In 1983 I played Bowie’s Ashes to Ashes over and over, wearing out the cassette tape on the drive into work, pushing the back button again and again. The song flipped a switch in my brain. It teleported me leagues away from who, where and what I was, to a place where anything seemed possible, a fragile, illusory world where life was magical, if not for ever and ever, then just for one day, or at least in increments the length of a song.
I’d recently left my husband. Our son, not yet two, was in daycare for the first time, after being home with his dad all day while I worked. He'd never been around other kids. We had both lived in a bubble, our lives circumscribed by his father’s personal manifesto on the right way to live, volubly expressed. What we ate, wore, read, watched, where we went and the few people we socialized with, were all dictated by my husband’s allergies, aversions and opinions.
I’d moved in with Mom, back into the bedroom where I’d lived my last two years of college. My son had the spare room.
He-Man was his Superhero, Masters of the Universe his fantasy kingdom. David Bowie was mine. With the music, alone in the car, or in my room while my son slept, I wasn’t a single mom, almost thirty with a failed marriage, no boyfriend and a crap job. I was writer, dancer, actress and model. I travelled exotic places. I was admired and desired.
The world knew my name.
Those first few years on my own were a second adolescence. For a brief while it seemed the shackles were off and anything was possible.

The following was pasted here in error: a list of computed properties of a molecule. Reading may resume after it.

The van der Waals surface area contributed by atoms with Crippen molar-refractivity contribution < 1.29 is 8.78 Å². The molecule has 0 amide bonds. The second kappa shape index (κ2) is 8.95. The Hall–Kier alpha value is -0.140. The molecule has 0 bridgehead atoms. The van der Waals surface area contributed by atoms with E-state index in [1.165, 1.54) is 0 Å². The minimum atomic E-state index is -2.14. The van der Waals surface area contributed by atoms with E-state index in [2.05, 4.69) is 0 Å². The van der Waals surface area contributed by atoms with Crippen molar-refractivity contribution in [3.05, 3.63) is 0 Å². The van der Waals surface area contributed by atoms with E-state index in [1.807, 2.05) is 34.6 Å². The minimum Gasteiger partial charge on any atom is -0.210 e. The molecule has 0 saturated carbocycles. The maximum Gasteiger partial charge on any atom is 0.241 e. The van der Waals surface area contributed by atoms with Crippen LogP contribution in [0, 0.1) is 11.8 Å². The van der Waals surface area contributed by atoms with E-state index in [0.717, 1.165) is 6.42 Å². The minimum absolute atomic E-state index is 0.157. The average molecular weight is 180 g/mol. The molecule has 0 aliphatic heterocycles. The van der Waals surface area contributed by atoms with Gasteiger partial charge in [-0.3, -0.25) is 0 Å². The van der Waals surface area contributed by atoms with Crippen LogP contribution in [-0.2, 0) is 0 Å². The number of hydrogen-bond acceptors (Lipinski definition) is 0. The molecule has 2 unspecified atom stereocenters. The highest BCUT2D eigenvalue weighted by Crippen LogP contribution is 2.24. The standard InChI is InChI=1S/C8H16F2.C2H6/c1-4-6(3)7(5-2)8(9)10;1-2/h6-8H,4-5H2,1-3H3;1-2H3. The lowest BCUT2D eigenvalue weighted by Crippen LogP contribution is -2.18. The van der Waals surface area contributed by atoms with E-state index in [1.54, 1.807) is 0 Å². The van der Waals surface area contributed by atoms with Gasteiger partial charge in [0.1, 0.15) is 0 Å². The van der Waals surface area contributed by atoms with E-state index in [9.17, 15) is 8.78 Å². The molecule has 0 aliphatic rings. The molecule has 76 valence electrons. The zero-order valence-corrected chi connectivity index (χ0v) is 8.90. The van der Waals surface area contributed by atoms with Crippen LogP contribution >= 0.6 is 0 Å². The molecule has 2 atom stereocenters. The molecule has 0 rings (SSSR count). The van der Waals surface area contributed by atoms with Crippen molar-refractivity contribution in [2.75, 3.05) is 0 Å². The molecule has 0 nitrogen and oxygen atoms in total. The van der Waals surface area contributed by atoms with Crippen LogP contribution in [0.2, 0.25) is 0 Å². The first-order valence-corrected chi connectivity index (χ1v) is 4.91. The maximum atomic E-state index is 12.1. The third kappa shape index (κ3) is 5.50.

I’m now past sixty. My mother once said she remained sixteen on the inside no matter the face in the mirror, and I know what she meant. My dreams are still my dreams. More tempered, more grounded in the remotely possible perhaps. I no longer imagine I might be a model or a dancer one day. And I do work at things I want rather than just dream about them to a favorite song.
I write. The words make it out of my head and onto the page or the computer screen. They fill the hole they were always meant to fill, though the hole remains. I imagine it always will.
Ashes to Ashes still has the power to take me places. Only the destination is less a wide-open expanse, not the far reaches of outer space or my infinite imagination but rather inner space, the realm of memory, of images, especially faces, and moments captured like movies, the high and low points of sixty plus years, frozen in time, as they were (or at least as I chose to remember them), locked inside my brain, a reflection, I suppose, of having lived more than half a life.
"I’m happy. Hope you’re happy too."
David Bowie 1947 - 2016